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The Timing Of The At Fault Driver’s Blood Test Could Affect The Outcome Of Your DUI Accident Lawsuit


In the summer of 2021, Nicolas Williams of Anderson died at the age of 47 when Zane Lewis, 20, suddenly swerved his truck into the lane of traffic where Williams was driving and collided with Williams’s vehicle.  When Lewis arrived at the hospital by airlift, the doctors tested his blood alcohol content (BAC), and it was 0.159 percent, which is nearly twice the legal limit of 0.08 percent.  Williams’s wife Sonika Williams filed a wrongful death lawsuit against Lewis, alleging that, if Lewis had not been under the influence of alcohol, the accident would not have happened.  Lewis argues that he only struck Williams’s vehicle because he was trying to avoid colliding with another vehicle that made an unexpected move and that alcohol had nothing to do with it.  This lawsuit would be much more straightforward if the blood sample had been ordered by police at the scene of the accident or at the police station; if someone’s BAC were 0.159 at a traffic stop, the person could be convicted of DUI, making a civil lawsuit arising from the accident a slam dunk for the plaintiff.  In car accident lawsuits, every detail matters, and a Columbia car accident lawyer can help you gather and present all the relevant details that will help you recover damages for your accident-related financial losses.

Hospital Blood Tests Are for Making Medical Decisions, Not for Providing Evidence in Court

Even though all blood tests that measure blood alcohol content (BAC) work in generally the same way, there is a big difference between BAC blood tests from hospitals, as opposed to BAC blood tests from forensics labs, as evidence in court, whether in criminal cases involving charges of DUI or in personal injury or wrongful death cases where victims or their families seek damages in civil court for the negligent actions of drunk drivers.

During and after a session of drinking, a person’s BAC changes quickly in the subsequent hours.  The body can metabolize the alcohol in approximately one alcoholic beverage (such as a standard sized can of beer, glass of wine, or shot of liquor) per hour.  Therefore, if you drank four beers at a party, it is much more dangerous to drive one hour after your last drink than four hours after your last drink.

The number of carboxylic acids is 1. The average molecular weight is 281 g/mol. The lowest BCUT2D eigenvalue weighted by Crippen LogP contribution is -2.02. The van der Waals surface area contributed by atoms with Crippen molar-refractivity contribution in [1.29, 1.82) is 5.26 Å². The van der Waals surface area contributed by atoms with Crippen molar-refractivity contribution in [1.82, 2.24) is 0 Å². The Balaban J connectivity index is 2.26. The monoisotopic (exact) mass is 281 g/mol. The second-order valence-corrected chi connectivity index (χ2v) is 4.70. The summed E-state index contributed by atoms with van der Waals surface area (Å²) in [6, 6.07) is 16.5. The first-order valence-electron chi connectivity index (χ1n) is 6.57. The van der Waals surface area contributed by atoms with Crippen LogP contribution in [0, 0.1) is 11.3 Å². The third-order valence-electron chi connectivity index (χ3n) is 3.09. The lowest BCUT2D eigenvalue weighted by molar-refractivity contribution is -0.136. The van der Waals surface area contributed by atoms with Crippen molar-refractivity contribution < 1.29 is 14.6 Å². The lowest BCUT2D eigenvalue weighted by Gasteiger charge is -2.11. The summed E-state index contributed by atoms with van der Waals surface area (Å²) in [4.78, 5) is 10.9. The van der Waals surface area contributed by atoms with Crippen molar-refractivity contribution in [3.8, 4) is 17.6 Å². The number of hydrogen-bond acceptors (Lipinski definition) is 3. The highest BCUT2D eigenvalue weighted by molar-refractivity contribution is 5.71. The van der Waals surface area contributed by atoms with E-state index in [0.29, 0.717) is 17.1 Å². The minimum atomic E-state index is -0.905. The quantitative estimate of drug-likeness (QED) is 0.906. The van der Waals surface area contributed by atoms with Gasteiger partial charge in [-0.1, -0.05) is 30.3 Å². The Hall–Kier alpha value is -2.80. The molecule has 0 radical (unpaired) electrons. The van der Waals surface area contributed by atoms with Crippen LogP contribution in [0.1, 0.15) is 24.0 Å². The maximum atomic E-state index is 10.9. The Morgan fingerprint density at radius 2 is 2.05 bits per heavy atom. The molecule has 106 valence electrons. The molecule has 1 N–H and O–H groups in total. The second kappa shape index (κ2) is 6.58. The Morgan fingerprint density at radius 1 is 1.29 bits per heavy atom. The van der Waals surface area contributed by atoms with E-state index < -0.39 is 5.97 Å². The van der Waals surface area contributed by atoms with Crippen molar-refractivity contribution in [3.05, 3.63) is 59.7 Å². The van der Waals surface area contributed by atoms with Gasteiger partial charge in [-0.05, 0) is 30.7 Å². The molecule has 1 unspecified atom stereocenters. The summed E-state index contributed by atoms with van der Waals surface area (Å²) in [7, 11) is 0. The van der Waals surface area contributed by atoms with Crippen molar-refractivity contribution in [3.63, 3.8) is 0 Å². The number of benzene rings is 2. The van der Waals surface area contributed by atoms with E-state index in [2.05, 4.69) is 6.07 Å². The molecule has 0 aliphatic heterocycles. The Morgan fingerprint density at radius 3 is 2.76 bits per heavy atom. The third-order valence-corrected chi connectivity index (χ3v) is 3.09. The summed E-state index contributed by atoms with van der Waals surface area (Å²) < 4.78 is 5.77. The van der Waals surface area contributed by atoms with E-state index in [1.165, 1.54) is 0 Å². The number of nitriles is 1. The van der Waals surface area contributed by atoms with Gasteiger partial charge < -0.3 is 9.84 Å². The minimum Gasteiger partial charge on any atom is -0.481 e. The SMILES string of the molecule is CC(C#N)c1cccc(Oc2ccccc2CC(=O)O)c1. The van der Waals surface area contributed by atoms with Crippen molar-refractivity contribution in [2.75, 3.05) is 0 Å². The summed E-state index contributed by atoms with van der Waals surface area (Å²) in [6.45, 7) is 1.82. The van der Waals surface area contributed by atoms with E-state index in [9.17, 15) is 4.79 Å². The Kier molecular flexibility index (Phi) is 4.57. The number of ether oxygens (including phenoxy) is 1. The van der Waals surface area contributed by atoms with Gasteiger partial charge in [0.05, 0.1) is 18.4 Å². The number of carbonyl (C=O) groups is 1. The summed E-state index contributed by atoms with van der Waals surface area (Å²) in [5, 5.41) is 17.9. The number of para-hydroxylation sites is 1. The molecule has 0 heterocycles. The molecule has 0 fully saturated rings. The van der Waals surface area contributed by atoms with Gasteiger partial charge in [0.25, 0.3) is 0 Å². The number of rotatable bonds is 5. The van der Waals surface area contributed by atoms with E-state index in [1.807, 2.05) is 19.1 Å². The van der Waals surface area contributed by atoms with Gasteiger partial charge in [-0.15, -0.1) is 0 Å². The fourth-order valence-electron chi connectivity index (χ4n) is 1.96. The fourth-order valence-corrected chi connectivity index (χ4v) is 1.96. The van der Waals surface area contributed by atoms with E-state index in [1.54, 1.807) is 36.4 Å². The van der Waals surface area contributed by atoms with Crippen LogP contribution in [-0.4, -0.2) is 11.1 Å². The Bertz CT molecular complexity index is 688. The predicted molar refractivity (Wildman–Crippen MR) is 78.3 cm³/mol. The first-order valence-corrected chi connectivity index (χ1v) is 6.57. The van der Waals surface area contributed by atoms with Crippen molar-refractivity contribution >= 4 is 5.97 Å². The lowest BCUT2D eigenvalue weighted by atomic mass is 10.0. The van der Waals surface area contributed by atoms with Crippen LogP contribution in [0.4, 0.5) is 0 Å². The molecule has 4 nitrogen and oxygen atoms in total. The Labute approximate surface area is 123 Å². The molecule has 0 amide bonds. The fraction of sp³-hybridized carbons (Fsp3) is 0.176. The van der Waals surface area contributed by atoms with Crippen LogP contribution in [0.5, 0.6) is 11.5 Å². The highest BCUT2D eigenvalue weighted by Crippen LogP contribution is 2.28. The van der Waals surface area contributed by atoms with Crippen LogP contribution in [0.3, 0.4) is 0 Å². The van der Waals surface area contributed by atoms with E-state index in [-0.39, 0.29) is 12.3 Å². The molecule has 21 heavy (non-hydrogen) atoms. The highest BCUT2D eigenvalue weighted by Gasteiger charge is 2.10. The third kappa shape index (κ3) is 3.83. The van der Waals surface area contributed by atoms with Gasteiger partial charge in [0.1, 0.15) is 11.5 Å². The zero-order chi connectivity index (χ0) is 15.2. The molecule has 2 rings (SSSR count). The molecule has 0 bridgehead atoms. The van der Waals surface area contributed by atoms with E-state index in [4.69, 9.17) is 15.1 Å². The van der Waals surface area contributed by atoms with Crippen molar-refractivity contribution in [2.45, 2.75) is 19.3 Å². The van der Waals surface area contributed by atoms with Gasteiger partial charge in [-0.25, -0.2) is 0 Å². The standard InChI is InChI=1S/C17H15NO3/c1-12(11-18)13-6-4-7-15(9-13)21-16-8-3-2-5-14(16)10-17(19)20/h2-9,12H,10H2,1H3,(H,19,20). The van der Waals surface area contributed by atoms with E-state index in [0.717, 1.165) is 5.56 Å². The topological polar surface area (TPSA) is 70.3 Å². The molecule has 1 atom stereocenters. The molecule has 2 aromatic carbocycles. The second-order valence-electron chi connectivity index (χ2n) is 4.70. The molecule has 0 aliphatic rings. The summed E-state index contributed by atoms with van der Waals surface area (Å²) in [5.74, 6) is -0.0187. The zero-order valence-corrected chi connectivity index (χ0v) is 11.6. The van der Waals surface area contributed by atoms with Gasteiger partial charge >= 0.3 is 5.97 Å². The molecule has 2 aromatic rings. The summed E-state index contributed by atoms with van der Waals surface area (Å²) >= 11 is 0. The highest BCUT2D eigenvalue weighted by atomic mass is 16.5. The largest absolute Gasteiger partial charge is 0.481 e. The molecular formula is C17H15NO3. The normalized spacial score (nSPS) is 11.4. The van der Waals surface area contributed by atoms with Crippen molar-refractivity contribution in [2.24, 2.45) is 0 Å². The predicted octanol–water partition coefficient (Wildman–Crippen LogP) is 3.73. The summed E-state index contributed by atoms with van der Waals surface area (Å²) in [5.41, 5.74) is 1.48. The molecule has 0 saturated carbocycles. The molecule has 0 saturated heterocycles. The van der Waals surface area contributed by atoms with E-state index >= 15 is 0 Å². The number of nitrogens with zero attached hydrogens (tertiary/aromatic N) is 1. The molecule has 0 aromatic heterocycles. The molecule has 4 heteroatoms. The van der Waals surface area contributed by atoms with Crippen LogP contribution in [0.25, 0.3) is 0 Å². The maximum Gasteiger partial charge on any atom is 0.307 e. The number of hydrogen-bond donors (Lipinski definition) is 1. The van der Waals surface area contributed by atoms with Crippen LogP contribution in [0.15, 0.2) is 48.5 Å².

Meanwhile, if you cause a car accident after drinking, a BAC test in the form of a breathalyzer or blood draw immediately after police arrive at the scene can accurately reflect your BAC at the time of the accident.  If the BAC test occurs after you arrive at the hospital, at least some time will have passed between the accident and the test.  Furthermore, forensic BAC tests give more exact values than hospital ones.  Hospital staff test patients’ BAC to see whether the patients need treatment for acute alcohol poisoning or whether there is a risk of alcohol interacting with other medications.  They are not trying to determine whether the patient is sober enough to drive.

Let Us Help You Today

The personal injury lawyers at the Stanley Law Group can help you if you suffered serious injuries in an accident where alcohol was a contributing factor.  Contact The Stanley Law Group in Columbia, South Carolina or call (803)799-4700 for a free initial consultation.


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